It also highlights the need to get on with major public transport projects like BusConnects, Dart+ and MetroLink. Believe me, I’m as frustrated as you are at how long these projects are taking. Far too many important public capital projects are taking far too long.


So, at my request, Minister Donohoe is now providing quarterly reports to Government and taking a more hands-on approach.


In the short term, we are allocating some extra money from windfall taxes for shovel-ready projects over the next three years. And for the longer term, we are investing some of our surplus revenues into two new funds for future generations. We will be the Government to break the cycle of stop-start capital investment.


Safe streets

President, if we are changing the way our city looks and feels, we need to make sure that people are safe and feel safe.


Like everyone in this room, I was appalled by the riots that took place in November. My thanks to the gardaí and all the front-line workers for their courageous response. They ran towards danger when others ran from it. To the council workers and transport workers, and to the workers in retail and other businesses who kept the show on the road. Thank you.

We need to think about how to make people feel safer – that’s everything from street lighting, to waste management, to more Gardaí on the street.


So, in the coming weeks, I’m organising a summit to talk it through. We have a wealth of experience, skills and goodwill here in this room and across the city and we need to put it to good use.



Everyone should be able to walk the streets of Dublin – day or night – no matter your age, your gender or your nationality.


While we can’t expect to eliminate all violence or anti-social behaviour in our capital, we cannot accept the idea of no-go areas.


I’m really proud that talented people travel across the world to come and work here– to be part of the positive energy we have in this city and to be themselves.

Ireland has become a much more tolerant and diverse society but the progress is fragile and needs to be protected. Just look at what’s happening in the world around us.


So, we will continue to update our laws to reflect a changing society and recruit and resource the gardaí.


I’m really encouraged to see that over 6,000 people applied to become Gardai in the latest recruitment campaign – up 25% on last year.


And from tomorrow, a dedicated new agency to reduce domestic, sexual and gender-based violence will officially start its work. It’s called Cuan, meaning harbour or haven, and it will bring a more coordinated approach to our work in this area.


President, before I conclude, I would like to take a few moments to talk about upcoming referenda and elections.



Referendum on 8 March

On Friday the 8th of March, we are giving people the chance to update our constitution – our most basic law, a statement of our values and the beating heart of our Republic – to make sure it reflects our values as a nation. We are proposing two changes.


Firstly, we want to include a more inclusive concept of family. Those families that are not based on marriage like those led by a grand-parent or lone parent deserve the protection the constitution affords.  Nobody will lose anything from this change, but around 1 million people will gain recognition and new protections under the constitution.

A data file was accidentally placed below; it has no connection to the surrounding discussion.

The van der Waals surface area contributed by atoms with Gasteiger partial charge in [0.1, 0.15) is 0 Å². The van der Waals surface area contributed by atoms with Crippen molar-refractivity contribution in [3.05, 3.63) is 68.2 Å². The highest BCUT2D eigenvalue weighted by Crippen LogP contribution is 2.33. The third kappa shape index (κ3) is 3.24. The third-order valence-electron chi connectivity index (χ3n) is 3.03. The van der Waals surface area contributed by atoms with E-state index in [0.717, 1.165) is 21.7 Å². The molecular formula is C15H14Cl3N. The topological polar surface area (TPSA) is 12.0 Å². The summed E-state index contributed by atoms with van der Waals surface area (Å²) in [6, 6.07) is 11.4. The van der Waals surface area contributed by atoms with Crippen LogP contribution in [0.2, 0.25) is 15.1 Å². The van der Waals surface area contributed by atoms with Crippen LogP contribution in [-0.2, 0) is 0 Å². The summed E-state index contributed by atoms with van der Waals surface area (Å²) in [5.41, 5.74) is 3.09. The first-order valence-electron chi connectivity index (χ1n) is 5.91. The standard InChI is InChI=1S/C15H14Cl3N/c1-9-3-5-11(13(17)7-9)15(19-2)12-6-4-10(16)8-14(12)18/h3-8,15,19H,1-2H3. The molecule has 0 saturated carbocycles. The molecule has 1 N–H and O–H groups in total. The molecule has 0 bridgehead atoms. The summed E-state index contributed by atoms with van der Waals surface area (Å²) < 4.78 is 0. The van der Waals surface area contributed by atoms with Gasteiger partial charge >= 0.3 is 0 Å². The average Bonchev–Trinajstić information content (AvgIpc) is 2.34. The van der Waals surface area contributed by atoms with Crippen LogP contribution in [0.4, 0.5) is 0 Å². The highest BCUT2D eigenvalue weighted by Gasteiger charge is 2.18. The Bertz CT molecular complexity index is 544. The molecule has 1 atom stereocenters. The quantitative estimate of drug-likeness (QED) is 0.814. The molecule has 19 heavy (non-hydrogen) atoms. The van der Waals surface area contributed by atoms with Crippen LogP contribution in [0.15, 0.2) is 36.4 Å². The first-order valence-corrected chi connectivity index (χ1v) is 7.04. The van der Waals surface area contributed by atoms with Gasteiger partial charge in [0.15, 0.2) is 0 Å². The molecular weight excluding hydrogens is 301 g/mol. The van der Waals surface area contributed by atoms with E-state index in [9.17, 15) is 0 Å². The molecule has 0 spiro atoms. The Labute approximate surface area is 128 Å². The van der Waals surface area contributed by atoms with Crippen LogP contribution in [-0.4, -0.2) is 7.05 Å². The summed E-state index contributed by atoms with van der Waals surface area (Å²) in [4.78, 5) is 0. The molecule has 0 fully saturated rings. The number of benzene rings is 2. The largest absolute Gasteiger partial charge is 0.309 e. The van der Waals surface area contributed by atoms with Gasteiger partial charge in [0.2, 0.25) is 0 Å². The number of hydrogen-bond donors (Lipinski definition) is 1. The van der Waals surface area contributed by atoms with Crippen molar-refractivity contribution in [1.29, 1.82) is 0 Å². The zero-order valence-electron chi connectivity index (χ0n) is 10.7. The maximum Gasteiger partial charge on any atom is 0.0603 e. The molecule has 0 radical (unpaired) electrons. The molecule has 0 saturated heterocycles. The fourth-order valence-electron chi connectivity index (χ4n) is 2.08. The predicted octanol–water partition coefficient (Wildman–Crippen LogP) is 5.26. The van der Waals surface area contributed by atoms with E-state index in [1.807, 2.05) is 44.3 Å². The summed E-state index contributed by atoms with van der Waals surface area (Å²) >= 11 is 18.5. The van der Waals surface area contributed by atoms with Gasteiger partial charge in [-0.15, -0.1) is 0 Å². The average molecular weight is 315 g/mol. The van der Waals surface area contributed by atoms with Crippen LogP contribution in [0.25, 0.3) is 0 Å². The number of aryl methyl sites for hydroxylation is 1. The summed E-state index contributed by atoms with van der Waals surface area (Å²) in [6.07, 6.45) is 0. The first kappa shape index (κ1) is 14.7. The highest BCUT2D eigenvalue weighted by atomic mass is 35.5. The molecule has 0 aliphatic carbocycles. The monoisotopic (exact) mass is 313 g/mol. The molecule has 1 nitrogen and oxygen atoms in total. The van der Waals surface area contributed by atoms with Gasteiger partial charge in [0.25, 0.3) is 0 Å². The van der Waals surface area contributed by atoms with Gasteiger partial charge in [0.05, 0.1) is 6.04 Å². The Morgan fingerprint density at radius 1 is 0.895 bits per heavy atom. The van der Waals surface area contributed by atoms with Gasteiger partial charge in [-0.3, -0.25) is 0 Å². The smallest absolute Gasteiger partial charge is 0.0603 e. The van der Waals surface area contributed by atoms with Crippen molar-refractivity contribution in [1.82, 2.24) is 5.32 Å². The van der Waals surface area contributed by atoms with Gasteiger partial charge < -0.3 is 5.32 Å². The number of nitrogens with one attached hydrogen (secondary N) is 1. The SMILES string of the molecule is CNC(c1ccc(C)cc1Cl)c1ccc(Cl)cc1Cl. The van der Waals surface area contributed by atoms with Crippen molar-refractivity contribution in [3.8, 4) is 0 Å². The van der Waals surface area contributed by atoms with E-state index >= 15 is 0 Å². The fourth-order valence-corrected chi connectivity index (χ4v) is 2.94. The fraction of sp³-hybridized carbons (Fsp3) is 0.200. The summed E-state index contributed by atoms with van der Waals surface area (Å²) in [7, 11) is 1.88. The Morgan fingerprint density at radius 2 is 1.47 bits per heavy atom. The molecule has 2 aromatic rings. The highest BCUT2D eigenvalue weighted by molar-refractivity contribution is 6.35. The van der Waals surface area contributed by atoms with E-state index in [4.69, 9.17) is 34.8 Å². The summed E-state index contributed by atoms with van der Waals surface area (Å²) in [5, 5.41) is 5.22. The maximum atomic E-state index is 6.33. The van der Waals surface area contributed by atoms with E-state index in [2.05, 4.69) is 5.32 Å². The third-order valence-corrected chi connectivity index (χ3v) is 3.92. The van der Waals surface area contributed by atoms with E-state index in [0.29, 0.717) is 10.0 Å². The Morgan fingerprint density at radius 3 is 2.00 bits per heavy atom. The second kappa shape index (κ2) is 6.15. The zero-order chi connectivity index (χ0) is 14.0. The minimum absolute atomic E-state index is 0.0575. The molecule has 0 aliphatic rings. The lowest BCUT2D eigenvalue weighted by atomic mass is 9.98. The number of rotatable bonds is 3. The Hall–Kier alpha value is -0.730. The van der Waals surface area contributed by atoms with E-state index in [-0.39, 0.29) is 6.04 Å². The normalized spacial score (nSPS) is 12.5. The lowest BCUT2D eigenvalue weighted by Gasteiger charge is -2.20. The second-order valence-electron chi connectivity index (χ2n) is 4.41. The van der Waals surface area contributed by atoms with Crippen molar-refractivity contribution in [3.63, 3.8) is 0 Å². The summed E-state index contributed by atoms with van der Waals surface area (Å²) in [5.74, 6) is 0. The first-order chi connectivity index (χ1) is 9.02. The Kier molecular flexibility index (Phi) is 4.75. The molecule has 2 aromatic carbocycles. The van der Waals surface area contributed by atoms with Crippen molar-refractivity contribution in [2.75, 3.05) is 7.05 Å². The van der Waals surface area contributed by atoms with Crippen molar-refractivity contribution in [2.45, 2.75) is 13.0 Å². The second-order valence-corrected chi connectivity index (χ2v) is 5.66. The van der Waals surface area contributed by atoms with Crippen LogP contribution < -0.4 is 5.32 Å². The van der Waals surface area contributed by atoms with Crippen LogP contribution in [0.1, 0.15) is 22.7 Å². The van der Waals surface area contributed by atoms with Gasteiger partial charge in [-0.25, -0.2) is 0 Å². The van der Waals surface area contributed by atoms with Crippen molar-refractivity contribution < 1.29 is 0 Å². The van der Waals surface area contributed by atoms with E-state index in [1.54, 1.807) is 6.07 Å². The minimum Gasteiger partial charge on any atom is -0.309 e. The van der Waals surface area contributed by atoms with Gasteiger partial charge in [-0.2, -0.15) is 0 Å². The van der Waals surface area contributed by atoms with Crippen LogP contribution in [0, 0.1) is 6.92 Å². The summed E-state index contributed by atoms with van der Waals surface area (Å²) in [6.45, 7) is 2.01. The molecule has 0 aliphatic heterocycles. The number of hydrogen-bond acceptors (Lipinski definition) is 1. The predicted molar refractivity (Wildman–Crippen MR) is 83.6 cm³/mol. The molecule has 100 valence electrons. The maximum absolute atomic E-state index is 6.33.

Secondly, a new article on care will afford protections to carers, and those they care for, that are now limited only to women and only in the home. It will put a positive obligation on future Governments to strive to provide additional state support for care, given by men and women, in the home and outside of it.

We go to the polls in just two weeks’ time, so I encourage you to vote Yes, Yes on Friday 8th of March.


UPC Referendum

In June, we are holding another referendum on the Unified Patent Court. Unlike most referenda, it’s focussed on business and we must make sure it passes.


In simple terms, a ‘unified patent court’ means ‘one patent court’ and a patent protects technological advances.


If the referendum is passed, businesses will be able to defend or challenge a patent via a single litigation process rather than costly litigation in each EU country. It will help small businesses to export to more EU countries and help Irish inventors, entrepreneurs and researchers.


I look forward to the Chamber and other representative bodies campaigning on this issue in the 15 weeks ahead.


European and Local Elections

President, it may sound cliché, but when I meet political and business leaders abroad, they often want to learn from Ireland’s economic and social transformation.


As you know, our formula has been

  • a stable and competitive tax offering;
  • political stability;
  • a pro-business environment with pro-trade policies
  • our place at the heart of the EU and
  • a strong skills base.


It sounds simple, but this formula could so easily be undone. And it requires hard work to maintain it.


Ahead of the elections in June, I encourage you to challenge all candidates – particularly European election candidates – on their policies. We need pro-business MEPs on top of their briefs and shaping the EU agenda day-in, day-out in Brussels.


Irish SMEs are facing the complicated but transformative potential of developments like artificial intelligence, robotics and renewable energy over the coming years. We need to help you on that journey – at local, national and European level.


Backing business

For our part, I assure the Irish Government will back you.


Just four months ago, we had a really good budget for business. A new capital gains tax relief for angel investment in innovative start-ups, an enhanced R&D tax credit, and a €250 million Increased Cost of Business Grant.


We will continue to listen to you in the weeks and months ahead.


It’s a big year ahead for Ireland and the world – let’s hope we get most of the big calls right.



Thank you again for the opportunity to speak and I hope you enjoy the rest of the evening.


Baile Átha Cliath Abú.